Conversely, artists can affect demand by the types of items they offer to their token holders. Among other things, they can offer “discounts, free tickets, giveaways”. By providing incentives for fans to acquire their token, artists can raise the tokens’ relative values. As well, there are potential benefits to advertisers on PeerTracks interested in implementing paid sponsorships for more recognized music acts with product giveaways.

All songs uploaded on the site will be accompanied by a “smart contract“. According to the immediately preceding link to Wikipedia, smart contracts are “computer protocols that facilitate, verify, or enforce the negotiation or performance of a contract, or that obviate the need for a contractual clause”.  The smart contracts on PeerTracks divide up the funds generated accordingly among the parties involved in the song’s composition and performance. This is considered to be an important advance in using the blockchain and, it is hoped by developers currently working on this, will become a platform upon which new business models will emerge.

II.  Ujo

The second startup in this space is called Ujo. Their plan to use the blockchain to improve both the distribution of royalties to artists and music licensing. They intend to accomplish this by establishing a “rights and payment infrastructure”. It will be free to use and open for third parties to create their own apps for new services including, among others, curation, streaming and negotiation.  Similar to PeerTracks, they are working on an alternative means to distributing revenues to “artists and rights holders”. Furthermore, they are trying to build a blockchain-based means to determine ownership of creative works.

The prospective adoption of this by the music industry of this entirely new system is expected to take time because of its tendencies to keep data private as well its outdated and often incompatible systems. Phil Barry, who is involved Ujo along with about 20 other developers, hopes their new system will unify and replace the legacy systems. He believes the platform will provide economic advantages to artists and recording companies receiving their royalties through it. As well, this will provide “new revenue and business models”, new ways for consumers to enjoy music, and simplification to the manner in which “music is managed and licensed”.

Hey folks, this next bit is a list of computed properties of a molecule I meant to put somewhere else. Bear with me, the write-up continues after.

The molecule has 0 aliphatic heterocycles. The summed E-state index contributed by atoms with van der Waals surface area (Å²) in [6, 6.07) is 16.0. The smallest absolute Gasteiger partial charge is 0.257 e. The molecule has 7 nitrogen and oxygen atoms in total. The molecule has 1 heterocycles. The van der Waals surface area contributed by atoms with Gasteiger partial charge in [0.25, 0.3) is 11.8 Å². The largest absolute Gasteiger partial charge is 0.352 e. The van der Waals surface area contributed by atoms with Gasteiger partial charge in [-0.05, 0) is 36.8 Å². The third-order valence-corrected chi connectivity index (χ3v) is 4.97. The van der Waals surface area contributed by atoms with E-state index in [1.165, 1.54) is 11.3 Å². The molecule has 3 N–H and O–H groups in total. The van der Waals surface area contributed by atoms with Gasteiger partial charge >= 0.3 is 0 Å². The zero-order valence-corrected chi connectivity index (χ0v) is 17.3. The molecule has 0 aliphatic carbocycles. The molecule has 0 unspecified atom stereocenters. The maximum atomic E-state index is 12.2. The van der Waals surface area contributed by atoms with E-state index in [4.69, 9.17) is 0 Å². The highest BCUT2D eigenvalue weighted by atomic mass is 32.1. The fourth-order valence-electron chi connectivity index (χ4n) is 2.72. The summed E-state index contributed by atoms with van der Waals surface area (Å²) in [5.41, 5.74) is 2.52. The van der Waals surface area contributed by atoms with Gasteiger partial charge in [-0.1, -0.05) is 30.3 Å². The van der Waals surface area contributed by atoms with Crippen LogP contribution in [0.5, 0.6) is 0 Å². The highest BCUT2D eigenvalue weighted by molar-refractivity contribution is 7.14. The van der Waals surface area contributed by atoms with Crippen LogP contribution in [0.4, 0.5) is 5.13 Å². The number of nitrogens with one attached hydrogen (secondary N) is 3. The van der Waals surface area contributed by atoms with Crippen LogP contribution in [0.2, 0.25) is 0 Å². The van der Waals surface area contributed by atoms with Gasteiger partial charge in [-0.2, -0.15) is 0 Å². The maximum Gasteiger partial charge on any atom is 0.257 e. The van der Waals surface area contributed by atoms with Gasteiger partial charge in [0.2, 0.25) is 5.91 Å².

When an artist creates a new song in the future, using Ujo it will be permanently stored on the blockchain and assigned a unique ID. If another artists or performers changes anything about the song, their subsequent versions will receive a new ID and be “instantly recognizable”. Any resulting revenue from the song will then be distributed immediately and “proportionately to each rights holder”.

Colu uses the Bitcoin blockchain. Other companies are currently developing ecosystems for the music industry based on different blockchains. PeerTracks for example claims that their blockchain (developed by Cryptonomex) is a "Ferrari" compared to the Bitcoin blockchain, as it allows for far more transactions per second (100,000 compared to seven, at the moment). Ujo will be using a blockchain built by Ethereum.


1 市场比技术更重要
2 80%有利于给场外资金更多的参与机会
3 寡头更为理智
4 股份是唯一能在dac世界简单量化的指标

支持iii 支持市场主导

中文(Chinese) / 青年将失守
« on: July 26, 2014, 03:52:57 am »
党 儿童 已远去 青年将失守 愚人和妇女在前方。


发自我的 iPad 版 Tapatalk



中文(Chinese) / MaidSafe 出来了 Bts X可以回家了
« on: April 25, 2014, 02:35:32 am »
我有一个粉丱的想法 “如题”

中文(Chinese) / 我担心的
« on: April 05, 2014, 09:07:42 am »


去中心化交易所 nxt 很火啊 , 去服务器化交易所bts 要加油啊

发自我的 iPad 版 Tapatalk

中文(Chinese) / agser 你们还好吗?
« on: February 22, 2014, 08:59:08 am »
你们还好吗? 本帖注重娱乐、不能成为投资依据

      参考:2012-2013一年 某特币 2046倍 & 复仇者联盟说是两年

又∵1pts=1.3bts  1pts=1pts+1.3bts